White House Spokesman Lashes Out Over Benghazi Questions
Focus should be on unanswered questions about the attack, says Carney. Says GOP obsessed with meaningless talking points.
WASHINGTON — White House Press Secretary Jay Carney grew testy with reporters Tuesday over questions about U.N. Ambassador Susan Rice's role in the aftermath of the Benghazi attack.
"What is the point of the focus on this?" Carney asked of questions about Rice's comments on the five Sunday shows days after the Sept. 11, 2012, attack that killed four Americans, signaling it was a spontaneous event. "It could have been me. We all relied on information from the intelligence community."
Carney said Republicans have an "obsession" with the talking points, criticizing congressional Republicans who again on Tuesday pledged to hold up Rice's nomination to any potential post until they were satisfied with her explanation for what she said and why she said it.
Carney directed reporters to Rice's statement, saying she never intended to mislead the American public on the morning shows and that he believes there are no unanswered questions about her comments.
"The questions that remain to be answered and that the president insists be answered have to do with what happened in Benghazi," Carney said, hinting at the fact that more than two months after the attack, the administration is still not quite sure what happened that night in Libya or who is to be held responsible.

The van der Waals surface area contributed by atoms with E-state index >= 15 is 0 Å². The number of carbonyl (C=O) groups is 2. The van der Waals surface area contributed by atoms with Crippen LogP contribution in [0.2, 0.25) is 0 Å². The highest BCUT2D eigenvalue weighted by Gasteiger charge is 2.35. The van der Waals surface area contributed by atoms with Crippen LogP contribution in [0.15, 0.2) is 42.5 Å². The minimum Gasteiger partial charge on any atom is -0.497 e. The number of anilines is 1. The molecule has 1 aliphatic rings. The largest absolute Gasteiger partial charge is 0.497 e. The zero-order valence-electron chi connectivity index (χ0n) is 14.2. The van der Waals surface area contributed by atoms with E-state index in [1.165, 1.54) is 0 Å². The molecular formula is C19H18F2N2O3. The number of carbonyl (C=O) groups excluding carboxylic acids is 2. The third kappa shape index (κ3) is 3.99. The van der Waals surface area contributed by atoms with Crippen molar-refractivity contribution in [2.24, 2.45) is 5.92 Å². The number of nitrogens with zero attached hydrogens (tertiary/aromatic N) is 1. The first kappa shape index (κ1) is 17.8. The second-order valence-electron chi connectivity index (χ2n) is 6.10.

Carney then went after the reporter, asking him why Rice, who had no role in relation to the attack, was put forward as the administration's mouthpiece.
“What your question seems to suggest is that it is more important that I or others used talking points provided by the intelligence community than actually what happened in Benghazi,” Carney said.
"Nothing that occurred on a Sunday show," he continued, "nothing that I said or others said based on assessments by the intelligence community relates to our need to find out who was responsible — as the president made clear that he wants to do and insists we do — and making sure that we take action to make sure this doesn’t happen again."